59 patients completed the trial, and for those, gluten significantly increased symptoms as compared to placebo. The subjects reported that abdominal bloating and pain, foggy mind, oral canker sores, and depression were significantly more severe when they consumed gluten vs placebo. The amount of gluten that triggered symptoms in this study is slightly more than the amount in a typical slice of bread.[5]

Gluten has also been identified as a trigger food in the development of some autoimmune conditions and restricting it has been shown to be helpful to patients with diseases such as rheumatoid arthritis.[6]

What Does This Mean for the General Population?

Celiac patients should avoid all gluten; and those who have certain conditions like autoimmune diseases or who react to gluten should avoid high-gluten foods (barley, rye and wheat; gluten-free oats are allowed). The rest of the population can eat gluten-containing foods if they choose to; there is no need for restriction.

It is important not to apply dietary restrictions that pertain to a small percentage of the population to the entire population. For example, there are people who cannot eat tree nuts; they go into anaphylactic shock when they do. But this does not mean that the rest of the population cannot eat tree nuts.  The same is true with gluten. It’s fine for most people; those with real reactions or issues should avoid it.

What about people who say they feel better or report losing weight after discontinuing the consumption of gluten-containing foods?

Many, if not most of the gluten-containing foods most people eat are highly processed and calorie-dense, and a lot of them contain a lot of fat. The average bakery muffin has over 500 calories; bagels have 400-600 calories, a croissant can pack as many as 750 calories. Reducing or eliminating these foods will almost always result in weight loss, particularly if they are replaced by healthier and lower-calorie options like vegetables and beans.

For those who say they feel better when they don’t consume gluten-containing foods, many times this is a result of the change in dietary pattern that often accompanies gluten elimination – more whole foods, less processed junk. In other words, because the dietary pattern improves, symptoms improve and weight is lost, and the anti-grain crowd attributes it all to the elimination of grains.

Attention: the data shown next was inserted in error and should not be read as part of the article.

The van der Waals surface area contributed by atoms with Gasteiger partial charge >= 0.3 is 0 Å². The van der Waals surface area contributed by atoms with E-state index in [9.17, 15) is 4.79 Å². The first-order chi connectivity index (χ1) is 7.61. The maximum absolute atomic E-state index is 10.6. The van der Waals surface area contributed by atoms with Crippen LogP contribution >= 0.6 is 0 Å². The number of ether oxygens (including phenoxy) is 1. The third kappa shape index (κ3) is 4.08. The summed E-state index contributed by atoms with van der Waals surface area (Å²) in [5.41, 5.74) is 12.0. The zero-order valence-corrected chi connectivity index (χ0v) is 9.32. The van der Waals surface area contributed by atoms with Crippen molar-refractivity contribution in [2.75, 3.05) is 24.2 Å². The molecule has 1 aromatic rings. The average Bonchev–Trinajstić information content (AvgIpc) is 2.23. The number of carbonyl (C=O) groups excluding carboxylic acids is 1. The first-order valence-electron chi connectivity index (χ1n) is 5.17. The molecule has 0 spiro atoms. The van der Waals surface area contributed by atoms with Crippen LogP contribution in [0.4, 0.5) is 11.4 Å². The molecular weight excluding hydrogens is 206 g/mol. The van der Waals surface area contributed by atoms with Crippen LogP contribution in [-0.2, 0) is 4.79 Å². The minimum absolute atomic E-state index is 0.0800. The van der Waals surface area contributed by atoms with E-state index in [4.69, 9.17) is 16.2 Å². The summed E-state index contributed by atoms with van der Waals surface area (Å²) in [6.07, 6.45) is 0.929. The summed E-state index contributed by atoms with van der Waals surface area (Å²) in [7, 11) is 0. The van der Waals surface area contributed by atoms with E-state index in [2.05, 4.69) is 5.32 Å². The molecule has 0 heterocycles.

Most people can include grains, including high-gluten grains, in the diet. This is good news – most people like foods like whole grain bread, pasta, and minimally processed cereals.


[1] Koerner T, Cleroux C, Poirier C, Cantin I, Alimkulov A, Elamparoc H. “Gluten contamination in the Canadian commercial oat supply.” Food Addit Contam Part A Chem Anal Control Expo Risk Assess. 2011 Jun; 28(6): 705–710

[2] Thompson T. “Gluten Contamination of Commercial Oat Products in the United States.” NEJM  2004; 351:2021-2022

[3] Cash BD, Rubenstein JH, Young PE, et al. “The prevalence of celiac disease among patients with nonconstipated irritable bowel syndrome is similar to controls.” Gastroenterology. 2011;141:1187-1193.

[4] Wahnschaffe U, Schulzke JD, Zeitz M, Ullrich R. “Predictors of clinical response to gluten-free diet in patients diagnosed with diarrhea-predominant irritable bowel syndrome.” Clin Gastroenterol Hepatol. 2007;5:844-850.

[5] Sabatino A, Volta U, Salvatore C et al. “Small Amounts of Gluten in Subjects With Suspected Nonceliac Gluten Sensitivity: A Randomized, Double-Blind, Placebo-Controlled, Cross-Over Trial.” Clin Gastroent and Hepatol September 2015;13(9):1604–1612.e3

[6] Elkan A, Sjöberg B, Kolsrud B, Ringertz B, Hafström I, Frostegård J.” Gluten-free vegan diet induces decreased LDL and oxidized LDL levels and raised atheroprotective natural antibodies against phosphorylcholine in patients with rheumatoid arthritis: a randomized study.” Arthritis Res Ther. 2008;10(2):R34.